Enhanced RPS3a Expression Is Associated with Sensitivity to Death Induced by Act D
Our earlier studies using the nbl clone found that endogenous RPS3a is constitutively expressed at high levels in a number of cell lines (e.g., HL-60), which undergo apoptosis when such enhanced endogenous RPS3a expression is downregulated by Act D treatment; whereas cells with low constitutive levels of RPS3a expression do not apparently undergo typical apoptotic cell death in response to Act D (Naora et al., 1996). It was therefore of interest to investigate whether enhanced exogenous RPS3a expression rendered cells sensitive to apoptotic induction by Act D. When S-12 cells, incubated in Dex medium, were treated with Act D, distinct rounded morphology and detachment from the substratum were observed. Virtually all S-12 cells were detached and nonviable at 24 h after Act D addition (Fig. 10,B). Under the same conditions, many P-12 cells, in contrast, remained adhered to the substratum and viable (Fig. 10,B). At 6 h after addition of Act D to S-12 cells incubated in Dex medium, significant DNA fragmentation was observed, whereas genomic DNA of P-12 cells remained relatively intact (Fig. 10,A, compare lanes 5 and 2). Genomic DNA integrity of S-12 cells cultured in gpt medium, was relatively unaffected by Act D treatment for 6 h (Fig. 10,A, lane 7). Although Act D induced extensive DNA fragmentation in S-12 cells incubated in Dex medium, it should be noted that the DNA fragmentation pattern was somewhat different from that induced in S-12 cells by switching from Dex to gpt medium (Fig. 10 A, compare lanes 5 and 8).
Influence of Cell Density on Foci Formation In Vitro, but Not on Apoptotic Cell Death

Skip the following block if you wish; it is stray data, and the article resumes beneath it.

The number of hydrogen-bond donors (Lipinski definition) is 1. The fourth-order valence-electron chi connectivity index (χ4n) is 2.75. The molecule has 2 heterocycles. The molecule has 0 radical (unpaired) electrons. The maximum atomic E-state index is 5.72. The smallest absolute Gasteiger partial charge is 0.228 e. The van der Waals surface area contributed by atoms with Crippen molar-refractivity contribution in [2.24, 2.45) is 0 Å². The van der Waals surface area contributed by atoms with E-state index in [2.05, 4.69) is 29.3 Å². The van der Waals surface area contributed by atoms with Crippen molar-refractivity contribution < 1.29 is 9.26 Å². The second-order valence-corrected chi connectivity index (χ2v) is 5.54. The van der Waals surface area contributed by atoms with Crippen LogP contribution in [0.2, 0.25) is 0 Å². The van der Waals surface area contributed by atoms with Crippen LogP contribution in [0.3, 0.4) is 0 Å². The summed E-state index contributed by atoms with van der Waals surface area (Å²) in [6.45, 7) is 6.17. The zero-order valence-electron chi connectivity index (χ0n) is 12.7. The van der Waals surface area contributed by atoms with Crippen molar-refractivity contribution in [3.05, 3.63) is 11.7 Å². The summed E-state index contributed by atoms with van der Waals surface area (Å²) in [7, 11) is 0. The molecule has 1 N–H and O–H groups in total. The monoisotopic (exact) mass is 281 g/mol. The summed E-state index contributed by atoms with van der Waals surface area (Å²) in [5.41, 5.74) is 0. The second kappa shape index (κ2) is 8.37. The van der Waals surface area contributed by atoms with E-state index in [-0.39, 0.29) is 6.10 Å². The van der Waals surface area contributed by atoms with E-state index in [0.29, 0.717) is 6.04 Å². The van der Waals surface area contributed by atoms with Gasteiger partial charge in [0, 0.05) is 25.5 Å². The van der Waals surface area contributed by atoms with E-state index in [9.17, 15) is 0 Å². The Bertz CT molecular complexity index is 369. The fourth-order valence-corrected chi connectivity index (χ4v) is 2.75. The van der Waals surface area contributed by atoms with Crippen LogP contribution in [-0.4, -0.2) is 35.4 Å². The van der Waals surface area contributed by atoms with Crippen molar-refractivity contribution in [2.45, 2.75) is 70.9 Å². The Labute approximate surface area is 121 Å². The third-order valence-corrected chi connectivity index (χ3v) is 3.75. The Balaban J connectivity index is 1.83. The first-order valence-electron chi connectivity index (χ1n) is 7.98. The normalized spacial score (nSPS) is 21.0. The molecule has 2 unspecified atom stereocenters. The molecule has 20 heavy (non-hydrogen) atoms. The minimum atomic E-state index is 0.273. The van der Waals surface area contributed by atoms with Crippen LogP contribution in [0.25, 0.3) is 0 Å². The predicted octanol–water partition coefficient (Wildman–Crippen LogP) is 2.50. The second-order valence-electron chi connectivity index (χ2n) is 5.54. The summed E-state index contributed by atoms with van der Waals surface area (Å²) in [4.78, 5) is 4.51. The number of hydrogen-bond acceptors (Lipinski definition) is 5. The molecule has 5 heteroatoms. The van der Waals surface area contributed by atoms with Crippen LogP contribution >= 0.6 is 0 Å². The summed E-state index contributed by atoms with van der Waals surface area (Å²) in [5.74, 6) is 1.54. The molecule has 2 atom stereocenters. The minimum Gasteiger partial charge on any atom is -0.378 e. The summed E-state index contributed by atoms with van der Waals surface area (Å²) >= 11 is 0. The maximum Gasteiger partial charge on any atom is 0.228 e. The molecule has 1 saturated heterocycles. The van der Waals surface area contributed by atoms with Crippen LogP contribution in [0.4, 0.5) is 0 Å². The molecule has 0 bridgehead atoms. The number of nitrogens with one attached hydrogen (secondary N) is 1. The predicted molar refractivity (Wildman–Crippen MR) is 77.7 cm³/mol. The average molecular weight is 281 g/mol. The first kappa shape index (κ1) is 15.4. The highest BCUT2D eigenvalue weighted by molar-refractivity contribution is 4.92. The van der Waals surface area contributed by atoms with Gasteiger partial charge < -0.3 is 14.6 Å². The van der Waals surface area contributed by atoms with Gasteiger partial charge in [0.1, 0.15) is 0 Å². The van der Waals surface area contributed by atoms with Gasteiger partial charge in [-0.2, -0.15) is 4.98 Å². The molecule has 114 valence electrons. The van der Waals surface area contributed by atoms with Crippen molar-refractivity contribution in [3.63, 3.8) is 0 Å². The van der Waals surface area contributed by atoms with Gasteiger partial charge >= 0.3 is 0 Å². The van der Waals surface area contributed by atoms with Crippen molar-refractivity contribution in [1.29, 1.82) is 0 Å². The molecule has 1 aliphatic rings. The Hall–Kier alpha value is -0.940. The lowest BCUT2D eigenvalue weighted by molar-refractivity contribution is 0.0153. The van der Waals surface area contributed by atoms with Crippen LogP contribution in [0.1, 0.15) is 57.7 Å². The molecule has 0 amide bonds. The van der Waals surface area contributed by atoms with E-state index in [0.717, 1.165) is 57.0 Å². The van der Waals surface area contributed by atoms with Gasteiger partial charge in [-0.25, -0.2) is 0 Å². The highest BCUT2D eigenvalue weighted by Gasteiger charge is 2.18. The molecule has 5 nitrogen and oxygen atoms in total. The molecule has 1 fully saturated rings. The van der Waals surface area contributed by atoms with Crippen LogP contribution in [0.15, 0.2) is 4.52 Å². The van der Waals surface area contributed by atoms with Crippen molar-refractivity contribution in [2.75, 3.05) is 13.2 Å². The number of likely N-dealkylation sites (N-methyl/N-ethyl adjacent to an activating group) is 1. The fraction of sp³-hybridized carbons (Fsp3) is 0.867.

Since cell–cell contact modulates a variety of phenomena including transformation and apoptosis (Rak et al., 1995), we examined whether cell density affects the biological consequences of enhancing and subsequently suppressing RPS3a expression. As described earlier, typical morphological features of in vitro transformation, such as formation of multicellular layers of overlapping cells and of foci, were induced when high confluence S-12 cultures were switched from gpt to Dex medium (Fig. 11,C). In contrast, as mentioned earlier, S-12 cultures remained as a monolayer of nonoverlapping cells when switched from gpt to Dex medium at low confluence (Fig. 11,C). However, levels of exogenous RPS3a expression induced in S-12 cells by switching from gpt to Dex medium were very similar in both high and low confluence cultures (Fig. 11 A). This suggests that the apparent transforming ability of enhanced RPS3a expression requires additional signals such as those mediated by cell–cell contact in NIH 3T3 cells. This implies that RPS3a is not oncogenic in the strict sense, even when assayed in NIH 3T3 cells that are sensitive to transformation by various oncogenes. The inability of RPS3a alone to act as an oncoprotein has also been reported in a different cell line Rat-1 (Kho and Zarbl, 1992; Kho et al., 1996). In contrast, ras-transformed NIH 3T3 cells, cultured in Dex medium at low confluence under conditions comparable to those used for S-12 cells, clearly formed multicellular layers of overlapping cells and numerous transformed foci (Xu et al., 1991).